Most of us have probably heard stories about sailors – raucous, hard-drinking, women-chasing voyagers common to every port. Most of these tales I am sure are not true. Those making a living as mariners were as likely as not to be honest, hard-working men, many supporting families at home.
The work of sailors took them to many ports in many countries, some interesting, others dirty and dangerous. Just being at sea had its risks, of course. Bad weather and mechanical problems could lead to aimless floating or being driven by heavy winds and seas on to rocky shorelines.
In a previous post (16 September 2020, My Great-Grandfather was involved in a shipwreck!), I wrote about how my great-grandfather survived a shipwreck on the coast of Cornwall, England. James Shepheard was a widower when he first went to sea to work as a steward in the 1890s. He sailed on a number of steam-driven merchant ships over the years until he came to Canada in 1913. As detailed in my blog post, the Wimborne wreck in 1910 would have been traumatic but it did not stop him from going back to work on ships.
I am sure there are many tales to be told of the voyages my great-grandfather was on. The one detailed in the Official Log Book for the Edinwen for 1905 was of particular interest.
The ship had many problems with crew members who were underexperienced or just plain incompetent. Right from the get-go they were forced to alter their planned trip from Newport (Cardiff) to South America and make an unscheduled stop at Falmouth because several firemen refused to work. Seven men were called by the Captain to explain their actions. Their explanations about potentially dangerous equipment and conditions were found baseless. The men were eventually charged and convicted, basically for dereliction, and sentenced to 14 days of incarceration.
That would not be the end of the troubles, though.
The log book has many entries about sailors being “under the influence of drink,” acting disorderly, or “absent without cause.” Many were arrested while in South American ports. Some were let go from the ship’s crew. One man actually fell from a ladder coming on board one night while “very drunk” and was drowned.
The event that involved my great-grandfather occurred on 20 February 1905 while in the port at La Plata, Argentina. Four men, all in a state of inebriation and full of anger, accosted the 1st Mate and Captain, demanding money. According to the Captain’s log entry, “these men were shouting & trying to push their way into the Salon saying they would drag the B….. meaning me from his bunk . . . as soon as I went on deck they crowded around me demanding money in most defiant & threatening manner . . . 2 men J. S---- & J. C---- laid their hands on me and assaulted me afterwards they went on the main deck both abusing me but J. S---- being the worst of the two using the most low insulting language & shouting come down you f….. we will fight or f… you. I therefore sent the Mate for policemen and had these men arrested. The language used toward me is not worthy to defile this log book with.”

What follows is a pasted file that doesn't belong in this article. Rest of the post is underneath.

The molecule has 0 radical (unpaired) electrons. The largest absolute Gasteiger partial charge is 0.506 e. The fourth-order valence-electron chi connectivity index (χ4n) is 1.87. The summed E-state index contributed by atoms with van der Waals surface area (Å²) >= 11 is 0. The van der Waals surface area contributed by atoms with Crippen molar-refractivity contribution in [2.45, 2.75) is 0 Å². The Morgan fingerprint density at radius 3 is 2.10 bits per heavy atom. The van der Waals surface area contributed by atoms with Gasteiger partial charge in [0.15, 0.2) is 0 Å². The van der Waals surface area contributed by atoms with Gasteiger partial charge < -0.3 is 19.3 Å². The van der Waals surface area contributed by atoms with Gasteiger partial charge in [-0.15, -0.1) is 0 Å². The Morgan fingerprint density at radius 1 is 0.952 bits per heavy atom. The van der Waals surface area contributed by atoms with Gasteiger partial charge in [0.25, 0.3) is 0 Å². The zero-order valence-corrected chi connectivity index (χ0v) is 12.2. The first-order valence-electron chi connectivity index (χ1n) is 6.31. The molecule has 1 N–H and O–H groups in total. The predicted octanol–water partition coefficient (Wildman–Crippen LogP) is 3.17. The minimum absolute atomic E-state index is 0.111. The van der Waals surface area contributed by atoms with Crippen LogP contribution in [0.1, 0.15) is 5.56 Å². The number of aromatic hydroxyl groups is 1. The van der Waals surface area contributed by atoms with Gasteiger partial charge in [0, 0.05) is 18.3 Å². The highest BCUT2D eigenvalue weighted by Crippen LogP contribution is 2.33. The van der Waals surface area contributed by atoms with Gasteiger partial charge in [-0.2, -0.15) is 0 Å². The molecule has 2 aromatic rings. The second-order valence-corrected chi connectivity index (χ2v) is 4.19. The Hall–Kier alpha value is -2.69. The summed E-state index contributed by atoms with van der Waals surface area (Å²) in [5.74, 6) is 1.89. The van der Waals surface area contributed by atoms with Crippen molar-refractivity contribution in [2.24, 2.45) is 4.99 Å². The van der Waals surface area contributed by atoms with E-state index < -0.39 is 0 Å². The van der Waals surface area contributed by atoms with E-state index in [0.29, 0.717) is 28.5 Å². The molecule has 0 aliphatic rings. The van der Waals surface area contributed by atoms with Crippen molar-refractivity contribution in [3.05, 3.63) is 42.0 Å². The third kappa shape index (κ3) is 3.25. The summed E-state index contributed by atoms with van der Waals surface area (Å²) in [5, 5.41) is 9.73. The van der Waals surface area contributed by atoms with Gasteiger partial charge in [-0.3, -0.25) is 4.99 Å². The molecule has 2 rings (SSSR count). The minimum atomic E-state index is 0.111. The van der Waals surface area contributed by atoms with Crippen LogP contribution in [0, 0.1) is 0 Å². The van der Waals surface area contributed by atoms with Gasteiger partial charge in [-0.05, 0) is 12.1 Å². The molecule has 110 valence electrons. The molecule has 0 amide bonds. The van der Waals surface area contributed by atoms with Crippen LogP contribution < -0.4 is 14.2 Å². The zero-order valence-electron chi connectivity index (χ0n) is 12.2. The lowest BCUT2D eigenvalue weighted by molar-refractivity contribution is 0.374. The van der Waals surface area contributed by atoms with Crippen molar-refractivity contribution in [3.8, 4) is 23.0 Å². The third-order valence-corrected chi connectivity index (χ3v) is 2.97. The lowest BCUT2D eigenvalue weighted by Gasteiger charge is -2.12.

Two of miscreants on a previous day reportedly “took charge of the Galley driving the Cook out afterward came aft & created a disturbance on the poop wanting to go down to the cabin to get hold of the Steward [my great-grandfather] who they said they [would] kill. I quieted them down & pacified the Steward not to bring the charge against them but now after yesterday’s occurrence the Steward pleads that he is frightened of his life with these men after having been threatened by them. So I also charge J. S---- and J. C--- with assault.”
The Captain, 1st and 2nd Mates, 1st Engineer and Steward all signed the statement in the log.
None of the men appeared to have been jailed but the vessel was quickly rid of them.
I can imagine how Great-grandpa James probably stood up to the gang but glad he survived unscathed.
Just another day at sea!